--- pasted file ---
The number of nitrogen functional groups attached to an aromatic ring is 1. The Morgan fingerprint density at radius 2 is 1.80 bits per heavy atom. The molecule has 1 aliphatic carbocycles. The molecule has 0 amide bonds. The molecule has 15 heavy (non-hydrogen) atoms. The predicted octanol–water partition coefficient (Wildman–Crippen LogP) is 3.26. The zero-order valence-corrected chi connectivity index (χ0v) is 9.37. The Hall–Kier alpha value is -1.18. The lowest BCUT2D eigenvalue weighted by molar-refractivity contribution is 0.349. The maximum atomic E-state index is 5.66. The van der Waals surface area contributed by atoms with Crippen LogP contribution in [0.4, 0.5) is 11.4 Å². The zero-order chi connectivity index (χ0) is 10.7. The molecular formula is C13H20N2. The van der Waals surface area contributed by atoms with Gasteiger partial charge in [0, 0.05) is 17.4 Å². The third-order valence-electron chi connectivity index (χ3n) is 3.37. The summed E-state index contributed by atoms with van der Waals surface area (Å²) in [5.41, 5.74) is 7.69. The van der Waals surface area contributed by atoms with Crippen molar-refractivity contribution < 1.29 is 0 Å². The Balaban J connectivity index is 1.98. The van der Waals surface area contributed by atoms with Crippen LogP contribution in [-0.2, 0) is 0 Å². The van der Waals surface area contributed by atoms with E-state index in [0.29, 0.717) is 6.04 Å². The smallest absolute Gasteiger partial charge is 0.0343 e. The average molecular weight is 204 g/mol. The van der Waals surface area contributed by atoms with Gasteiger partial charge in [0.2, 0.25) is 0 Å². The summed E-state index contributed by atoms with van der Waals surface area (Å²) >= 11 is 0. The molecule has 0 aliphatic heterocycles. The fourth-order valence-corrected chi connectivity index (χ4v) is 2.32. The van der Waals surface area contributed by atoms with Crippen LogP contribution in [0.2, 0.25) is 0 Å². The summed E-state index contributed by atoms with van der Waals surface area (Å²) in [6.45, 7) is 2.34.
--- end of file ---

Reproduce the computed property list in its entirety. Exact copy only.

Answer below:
The number of nitrogen functional groups attached to an aromatic ring is 1. The Morgan fingerprint density at radius 2 is 1.80 bits per heavy atom. The molecule has 1 aliphatic carbocycles. The molecule has 0 amide bonds. The molecule has 15 heavy (non-hydrogen) atoms. The predicted octanol–water partition coefficient (Wildman–Crippen LogP) is 3.26. The zero-order valence-corrected chi connectivity index (χ0v) is 9.37. The Hall–Kier alpha value is -1.18. The lowest BCUT2D eigenvalue weighted by molar-refractivity contribution is 0.349. The maximum atomic E-state index is 5.66. The van der Waals surface area contributed by atoms with Crippen LogP contribution in [0.4, 0.5) is 11.4 Å². The zero-order chi connectivity index (χ0) is 10.7. The molecular formula is C13H20N2. The van der Waals surface area contributed by atoms with Gasteiger partial charge in [0, 0.05) is 17.4 Å². The third-order valence-electron chi connectivity index (χ3n) is 3.37. The summed E-state index contributed by atoms with van der Waals surface area (Å²) in [5.41, 5.74) is 7.69. The van der Waals surface area contributed by atoms with Crippen molar-refractivity contribution < 1.29 is 0 Å². The Balaban J connectivity index is 1.98. The van der Waals surface area contributed by atoms with Crippen LogP contribution in [-0.2, 0) is 0 Å². The van der Waals surface area contributed by atoms with E-state index in [0.29, 0.717) is 6.04 Å². The smallest absolute Gasteiger partial charge is 0.0343 e. The average molecular weight is 204 g/mol. The van der Waals surface area contributed by atoms with Gasteiger partial charge in [0.2, 0.25) is 0 Å². The summed E-state index contributed by atoms with van der Waals surface area (Å²) >= 11 is 0. The molecule has 0 aliphatic heterocycles. The fourth-order valence-corrected chi connectivity index (χ4v) is 2.32. The van der Waals surface area contributed by atoms with Crippen LogP contribution in [0.2, 0.25) is 0 Å². The summed E-state index contributed by atoms with van der Waals surface area (Å²) in [6.45, 7) is 2.34.